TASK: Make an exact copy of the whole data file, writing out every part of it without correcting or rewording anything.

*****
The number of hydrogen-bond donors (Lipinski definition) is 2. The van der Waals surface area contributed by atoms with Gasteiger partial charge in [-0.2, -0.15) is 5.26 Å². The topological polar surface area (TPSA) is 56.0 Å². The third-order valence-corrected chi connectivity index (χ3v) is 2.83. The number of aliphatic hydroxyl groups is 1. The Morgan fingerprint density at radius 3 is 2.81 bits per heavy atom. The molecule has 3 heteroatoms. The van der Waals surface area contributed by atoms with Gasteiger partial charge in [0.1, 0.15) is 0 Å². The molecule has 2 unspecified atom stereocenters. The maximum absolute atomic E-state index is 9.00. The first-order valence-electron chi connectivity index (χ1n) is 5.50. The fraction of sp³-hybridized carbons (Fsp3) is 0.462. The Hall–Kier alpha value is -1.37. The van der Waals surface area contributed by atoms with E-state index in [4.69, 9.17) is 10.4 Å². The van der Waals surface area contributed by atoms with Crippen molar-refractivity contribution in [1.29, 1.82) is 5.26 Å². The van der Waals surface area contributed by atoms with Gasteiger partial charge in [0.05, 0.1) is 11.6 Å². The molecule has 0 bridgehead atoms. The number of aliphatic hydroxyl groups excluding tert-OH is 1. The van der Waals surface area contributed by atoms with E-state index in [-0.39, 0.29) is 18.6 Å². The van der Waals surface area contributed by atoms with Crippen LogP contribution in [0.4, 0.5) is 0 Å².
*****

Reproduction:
The number of hydrogen-bond donors (Lipinski definition) is 2. The van der Waals surface area contributed by atoms with Gasteiger partial charge in [-0.2, -0.15) is 5.26 Å². The topological polar surface area (TPSA) is 56.0 Å². The third-order valence-corrected chi connectivity index (χ3v) is 2.83. The number of aliphatic hydroxyl groups is 1. The Morgan fingerprint density at radius 3 is 2.81 bits per heavy atom. The molecule has 3 heteroatoms. The van der Waals surface area contributed by atoms with Gasteiger partial charge in [0.1, 0.15) is 0 Å². The molecule has 2 unspecified atom stereocenters. The maximum absolute atomic E-state index is 9.00. The first-order valence-electron chi connectivity index (χ1n) is 5.50. The fraction of sp³-hybridized carbons (Fsp3) is 0.462. The Hall–Kier alpha value is -1.37. The van der Waals surface area contributed by atoms with E-state index in [4.69, 9.17) is 10.4 Å². The van der Waals surface area contributed by atoms with Crippen molar-refractivity contribution in [1.29, 1.82) is 5.26 Å². The van der Waals surface area contributed by atoms with Gasteiger partial charge in [0.05, 0.1) is 11.6 Å². The molecule has 0 bridgehead atoms. The number of aliphatic hydroxyl groups excluding tert-OH is 1. The van der Waals surface area contributed by atoms with E-state index in [-0.39, 0.29) is 18.6 Å². The van der Waals surface area contributed by atoms with Crippen LogP contribution in [0.4, 0.5) is 0 Å².